Hygiene of the Skin: When Is Clean Too Clean?

Elaine Larson, Columbia University School of Nursing, New York, New York, USA.


Emerging Infectious Diseases. 2001;7(2) 

In This Article

Microbiology of Hands of Health-Care Professionals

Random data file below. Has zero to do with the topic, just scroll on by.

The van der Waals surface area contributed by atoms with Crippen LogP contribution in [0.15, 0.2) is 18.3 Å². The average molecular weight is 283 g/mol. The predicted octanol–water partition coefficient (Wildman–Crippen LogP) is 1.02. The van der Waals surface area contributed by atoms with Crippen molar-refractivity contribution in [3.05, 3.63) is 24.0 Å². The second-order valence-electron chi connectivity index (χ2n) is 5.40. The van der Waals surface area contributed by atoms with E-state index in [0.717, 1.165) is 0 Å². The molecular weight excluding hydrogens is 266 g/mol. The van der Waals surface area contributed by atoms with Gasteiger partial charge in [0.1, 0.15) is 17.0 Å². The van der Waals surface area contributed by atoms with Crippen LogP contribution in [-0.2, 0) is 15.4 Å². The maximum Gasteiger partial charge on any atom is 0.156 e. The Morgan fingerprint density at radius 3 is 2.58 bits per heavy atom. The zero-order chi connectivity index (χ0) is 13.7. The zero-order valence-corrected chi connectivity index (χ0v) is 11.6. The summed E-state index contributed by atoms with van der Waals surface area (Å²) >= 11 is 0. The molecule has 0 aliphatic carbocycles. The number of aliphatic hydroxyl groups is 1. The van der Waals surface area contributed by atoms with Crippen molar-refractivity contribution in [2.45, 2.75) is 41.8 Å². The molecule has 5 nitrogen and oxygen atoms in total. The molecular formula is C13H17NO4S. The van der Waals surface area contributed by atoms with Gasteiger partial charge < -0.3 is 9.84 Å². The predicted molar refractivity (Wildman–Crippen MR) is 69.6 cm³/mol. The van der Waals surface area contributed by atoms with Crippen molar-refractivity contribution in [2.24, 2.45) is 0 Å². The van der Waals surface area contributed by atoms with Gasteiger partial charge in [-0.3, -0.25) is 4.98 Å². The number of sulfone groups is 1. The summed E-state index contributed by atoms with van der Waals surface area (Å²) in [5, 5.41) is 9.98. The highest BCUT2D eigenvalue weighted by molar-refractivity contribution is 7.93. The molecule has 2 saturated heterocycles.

Damaged skin more often harbors increased numbers of pathogens. Moreover, washing damaged skin is less effective at reducing numbers of bacteria than washing normal skin, and numbers of organisms shed from damaged skin are often higher than from healthy skin[60,61]. The microbial flora on the clean hands of nurses (samples taken immediately after handwashing) have been reported in several recent studies (Table). Methicillin resistance among coagulase-negative staphylococcal flora on hands did not seem to increase during the 1980s to the 1990s, and tetracycline resistance decreased (Table).


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